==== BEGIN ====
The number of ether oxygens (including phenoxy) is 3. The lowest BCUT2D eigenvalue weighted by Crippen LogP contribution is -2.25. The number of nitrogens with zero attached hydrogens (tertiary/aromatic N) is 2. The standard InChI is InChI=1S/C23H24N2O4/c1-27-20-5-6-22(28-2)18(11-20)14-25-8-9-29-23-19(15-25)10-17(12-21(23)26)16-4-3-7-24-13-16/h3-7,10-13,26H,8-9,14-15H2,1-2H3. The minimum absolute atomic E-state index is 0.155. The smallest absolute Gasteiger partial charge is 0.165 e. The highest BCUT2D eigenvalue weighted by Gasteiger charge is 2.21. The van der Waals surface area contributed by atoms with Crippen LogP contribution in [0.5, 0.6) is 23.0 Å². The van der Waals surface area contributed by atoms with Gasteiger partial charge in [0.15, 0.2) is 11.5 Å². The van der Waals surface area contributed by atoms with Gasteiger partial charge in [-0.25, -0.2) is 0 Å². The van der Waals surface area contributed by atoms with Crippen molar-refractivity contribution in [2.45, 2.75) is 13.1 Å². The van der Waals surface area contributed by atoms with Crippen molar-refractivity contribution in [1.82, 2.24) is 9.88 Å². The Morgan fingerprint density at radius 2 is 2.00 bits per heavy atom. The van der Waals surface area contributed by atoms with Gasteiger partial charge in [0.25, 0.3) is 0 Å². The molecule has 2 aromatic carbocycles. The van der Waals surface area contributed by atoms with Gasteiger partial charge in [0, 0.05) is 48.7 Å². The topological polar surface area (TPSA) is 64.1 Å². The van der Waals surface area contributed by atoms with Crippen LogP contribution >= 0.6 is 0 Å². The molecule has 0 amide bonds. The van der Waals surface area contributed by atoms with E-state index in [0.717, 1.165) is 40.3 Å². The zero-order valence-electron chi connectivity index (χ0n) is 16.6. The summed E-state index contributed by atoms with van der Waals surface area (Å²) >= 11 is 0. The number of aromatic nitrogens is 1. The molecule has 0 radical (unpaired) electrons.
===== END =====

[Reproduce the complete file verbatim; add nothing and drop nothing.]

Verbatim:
The number of ether oxygens (including phenoxy) is 3. The lowest BCUT2D eigenvalue weighted by Crippen LogP contribution is -2.25. The number of nitrogens with zero attached hydrogens (tertiary/aromatic N) is 2. The standard InChI is InChI=1S/C23H24N2O4/c1-27-20-5-6-22(28-2)18(11-20)14-25-8-9-29-23-19(15-25)10-17(12-21(23)26)16-4-3-7-24-13-16/h3-7,10-13,26H,8-9,14-15H2,1-2H3. The minimum absolute atomic E-state index is 0.155. The smallest absolute Gasteiger partial charge is 0.165 e. The highest BCUT2D eigenvalue weighted by Gasteiger charge is 2.21. The van der Waals surface area contributed by atoms with Crippen LogP contribution in [0.5, 0.6) is 23.0 Å². The van der Waals surface area contributed by atoms with Gasteiger partial charge in [0.15, 0.2) is 11.5 Å². The van der Waals surface area contributed by atoms with Gasteiger partial charge in [-0.25, -0.2) is 0 Å². The van der Waals surface area contributed by atoms with Crippen molar-refractivity contribution in [2.45, 2.75) is 13.1 Å². The van der Waals surface area contributed by atoms with Crippen molar-refractivity contribution in [1.82, 2.24) is 9.88 Å². The Morgan fingerprint density at radius 2 is 2.00 bits per heavy atom. The van der Waals surface area contributed by atoms with Gasteiger partial charge in [0.25, 0.3) is 0 Å². The molecule has 2 aromatic carbocycles. The van der Waals surface area contributed by atoms with Gasteiger partial charge in [0, 0.05) is 48.7 Å². The topological polar surface area (TPSA) is 64.1 Å². The van der Waals surface area contributed by atoms with Crippen LogP contribution >= 0.6 is 0 Å². The molecule has 0 amide bonds. The van der Waals surface area contributed by atoms with E-state index in [0.717, 1.165) is 40.3 Å². The zero-order valence-electron chi connectivity index (χ0n) is 16.6. The summed E-state index contributed by atoms with van der Waals surface area (Å²) >= 11 is 0. The number of aromatic nitrogens is 1. The molecule has 0 radical (unpaired) electrons.